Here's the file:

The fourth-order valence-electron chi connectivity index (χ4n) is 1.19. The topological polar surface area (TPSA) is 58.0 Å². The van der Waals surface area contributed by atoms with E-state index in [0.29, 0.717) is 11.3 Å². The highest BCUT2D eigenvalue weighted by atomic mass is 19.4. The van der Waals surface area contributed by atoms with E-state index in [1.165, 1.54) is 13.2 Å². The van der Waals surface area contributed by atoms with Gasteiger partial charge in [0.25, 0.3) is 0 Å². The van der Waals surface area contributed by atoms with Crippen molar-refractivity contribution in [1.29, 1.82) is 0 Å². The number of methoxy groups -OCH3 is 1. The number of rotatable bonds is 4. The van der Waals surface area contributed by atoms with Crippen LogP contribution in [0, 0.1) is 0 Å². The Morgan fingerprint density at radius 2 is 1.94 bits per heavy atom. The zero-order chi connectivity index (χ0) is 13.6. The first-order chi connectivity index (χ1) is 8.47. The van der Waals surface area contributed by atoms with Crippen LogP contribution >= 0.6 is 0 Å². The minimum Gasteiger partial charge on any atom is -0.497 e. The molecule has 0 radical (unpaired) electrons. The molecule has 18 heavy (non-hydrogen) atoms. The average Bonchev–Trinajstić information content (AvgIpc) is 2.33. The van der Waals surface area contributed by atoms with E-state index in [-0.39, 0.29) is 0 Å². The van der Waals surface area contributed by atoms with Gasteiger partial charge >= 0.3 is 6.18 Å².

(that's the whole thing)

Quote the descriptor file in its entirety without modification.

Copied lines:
The fourth-order valence-electron chi connectivity index (χ4n) is 1.19. The topological polar surface area (TPSA) is 58.0 Å². The van der Waals surface area contributed by atoms with E-state index in [0.29, 0.717) is 11.3 Å². The highest BCUT2D eigenvalue weighted by atomic mass is 19.4. The van der Waals surface area contributed by atoms with E-state index in [1.165, 1.54) is 13.2 Å². The van der Waals surface area contributed by atoms with Gasteiger partial charge in [0.25, 0.3) is 0 Å². The van der Waals surface area contributed by atoms with Crippen molar-refractivity contribution in [1.29, 1.82) is 0 Å². The number of methoxy groups -OCH3 is 1. The number of rotatable bonds is 4. The van der Waals surface area contributed by atoms with Crippen LogP contribution in [0, 0.1) is 0 Å². The Morgan fingerprint density at radius 2 is 1.94 bits per heavy atom. The zero-order chi connectivity index (χ0) is 13.6. The first-order chi connectivity index (χ1) is 8.47. The van der Waals surface area contributed by atoms with Crippen LogP contribution >= 0.6 is 0 Å². The minimum Gasteiger partial charge on any atom is -0.497 e. The molecule has 0 radical (unpaired) electrons. The molecule has 18 heavy (non-hydrogen) atoms. The average Bonchev–Trinajstić information content (AvgIpc) is 2.33. The van der Waals surface area contributed by atoms with E-state index in [-0.39, 0.29) is 0 Å². The van der Waals surface area contributed by atoms with Gasteiger partial charge >= 0.3 is 6.18 Å².